Back in May, a Washington Post article detailed the effects of diacetyl of workers at popcorn factories. Known to some as "popcorn lung", the chemical causes a rare but fatal lung disease, which only a transplant could cure.
Now four major popcorn manufacturers (the Orville Redenbacher, Act II, Pop Secret and Jolly Time brands) have agreed to remove the chemical. The only question that remains is what is being done to help those already affected. The linked article says that over 500 lawsuits are pending, and that many settlements have happened confidentially, but the House has also passed a bill to limit damages. Sounds like a few corporations want to have their cake and eat it, too.
Today marked the end of my regular use of digg as I unsubscribed from their RSS feed. Between election spam, recycled links from dozens of sites I already read, or whatever insipid Top 10 list got spammed to the front page by people gaming the system, digg has become a torrent or useless information. Their RSS feed kicks out hundreds of posts every day; missing one or two days with Google Reader results in a level of flotsam management that makes my inbox look downright tidy.
I'd ditched the diggnation podcast a while ago, mostly because I never got around to actually watching the thing. I haven't missed it at all and I doubt I'll miss digg much either. Since signing up in mid-2005, I was an avid user of digg; I didn't submit many stories (2, actually) mostly because I was reading such interesting stuff that other people put up. But, with digg's more recent turns towards becoming a full-on social site (leaving "news" behind), it's become a bastion for …
After little less than a year, our Xbox 360 has succumbed to the 3 red rings of death. After speaking with "Adrian" in multi-click phone transfer land, we receive an incredibly well-designed (and, I'm assuming, oft-used) shipping box system to send back the unit. At Christmas. Via UPS. Yeah, not expecting to see any gaming for a while.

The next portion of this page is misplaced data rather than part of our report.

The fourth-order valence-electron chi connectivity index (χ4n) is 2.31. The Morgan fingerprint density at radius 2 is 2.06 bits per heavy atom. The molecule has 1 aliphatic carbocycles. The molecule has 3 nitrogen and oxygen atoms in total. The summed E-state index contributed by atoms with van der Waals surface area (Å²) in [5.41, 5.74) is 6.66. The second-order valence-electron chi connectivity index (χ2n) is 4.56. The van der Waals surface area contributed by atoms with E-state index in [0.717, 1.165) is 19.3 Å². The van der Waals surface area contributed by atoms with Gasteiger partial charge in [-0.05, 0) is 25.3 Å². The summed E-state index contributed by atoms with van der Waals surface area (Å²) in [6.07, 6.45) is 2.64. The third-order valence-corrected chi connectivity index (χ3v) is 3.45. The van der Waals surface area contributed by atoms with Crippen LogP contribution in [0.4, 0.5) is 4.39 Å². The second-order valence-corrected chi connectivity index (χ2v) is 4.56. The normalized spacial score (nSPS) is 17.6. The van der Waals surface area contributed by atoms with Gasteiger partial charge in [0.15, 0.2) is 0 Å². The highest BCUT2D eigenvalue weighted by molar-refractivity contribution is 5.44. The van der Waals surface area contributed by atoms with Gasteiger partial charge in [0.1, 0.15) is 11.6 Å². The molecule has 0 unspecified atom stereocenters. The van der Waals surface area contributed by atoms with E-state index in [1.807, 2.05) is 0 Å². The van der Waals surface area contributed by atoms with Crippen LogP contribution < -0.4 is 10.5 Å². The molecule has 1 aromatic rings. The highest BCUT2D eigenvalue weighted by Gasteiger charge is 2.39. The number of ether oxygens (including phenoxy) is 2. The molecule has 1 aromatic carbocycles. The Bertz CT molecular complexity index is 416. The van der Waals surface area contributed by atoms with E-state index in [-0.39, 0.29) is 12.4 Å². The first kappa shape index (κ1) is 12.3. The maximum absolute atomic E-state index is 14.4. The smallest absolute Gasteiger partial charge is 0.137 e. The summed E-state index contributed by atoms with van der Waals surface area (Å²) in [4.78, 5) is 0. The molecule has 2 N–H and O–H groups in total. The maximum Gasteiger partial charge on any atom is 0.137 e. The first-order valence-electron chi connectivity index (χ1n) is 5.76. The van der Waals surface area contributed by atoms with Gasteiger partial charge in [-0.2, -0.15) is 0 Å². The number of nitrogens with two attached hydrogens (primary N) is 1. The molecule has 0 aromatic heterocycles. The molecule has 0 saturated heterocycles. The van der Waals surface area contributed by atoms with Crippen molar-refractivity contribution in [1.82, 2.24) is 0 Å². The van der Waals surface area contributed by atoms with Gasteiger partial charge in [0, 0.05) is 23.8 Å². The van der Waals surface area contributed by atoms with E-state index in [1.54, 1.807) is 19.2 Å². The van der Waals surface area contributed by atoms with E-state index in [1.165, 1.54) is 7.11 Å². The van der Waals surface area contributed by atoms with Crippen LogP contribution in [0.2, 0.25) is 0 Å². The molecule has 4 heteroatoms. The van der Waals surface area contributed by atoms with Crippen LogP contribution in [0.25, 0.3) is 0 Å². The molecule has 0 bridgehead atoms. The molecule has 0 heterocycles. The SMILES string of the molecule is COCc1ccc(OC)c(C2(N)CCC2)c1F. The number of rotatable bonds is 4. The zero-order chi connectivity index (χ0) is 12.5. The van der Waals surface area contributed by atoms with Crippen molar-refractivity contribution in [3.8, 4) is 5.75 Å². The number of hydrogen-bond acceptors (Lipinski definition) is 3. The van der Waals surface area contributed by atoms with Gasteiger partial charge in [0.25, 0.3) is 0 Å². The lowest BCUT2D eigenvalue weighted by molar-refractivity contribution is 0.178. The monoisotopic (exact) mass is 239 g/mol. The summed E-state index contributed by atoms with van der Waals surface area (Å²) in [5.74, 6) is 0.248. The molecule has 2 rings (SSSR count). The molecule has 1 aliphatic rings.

17" HD widescreen notebook complete with World of Warcraft backpack Illuminated speaker grills and faction specific Honor Badges Back-lit keyboard stays awake as long as you can Track your stats with the world's first built-in notebook Logitech® GamePanelTM LCD Enhanced graphics with NVIDIA® SLITM technology and AGEIA PhysXTM Mobile TechnologyTM Pre-loaded with World of Warcraft, World of Warcraft: Burning Crusade and all major game patches Golden Ticket for a custom FigurePrintTM of your actual in-game World of Warcraft character with your actual armor and weapons World of Warcraft Beta Club Key Card with a key to future World of Warcraft beta tests World of Warcraft and The Burning Crusade Collector's Edition Account Upgrade Certificates Exclusive desktop background artwork and screensavers Additional loot like a behind the scenes DVD, soundtrack, Warcraft novels…
"Chickens lay eggs," Kunselman said. "I want fresh eggs. It's just a simple ordinance change."
"I want to have fresh milk," Rapundalo said. "Let's change the ordinance to allow cows or goats." Yes, because the equivalent of an easily confined, flightless mammal is a medium to giant-sized, free-roaming one. Is this seriously the slippery slope that Ann Arbor City Council fears? Chickens are a starter animal for larger, more insidious animals? Warning, Councilman Rapundalo, many people in Ann Arbor legally own dogs; this, to me, implies it's legal to own an armored polar bear. Looks like ryan doesn't have to worry about parking downtown anymore.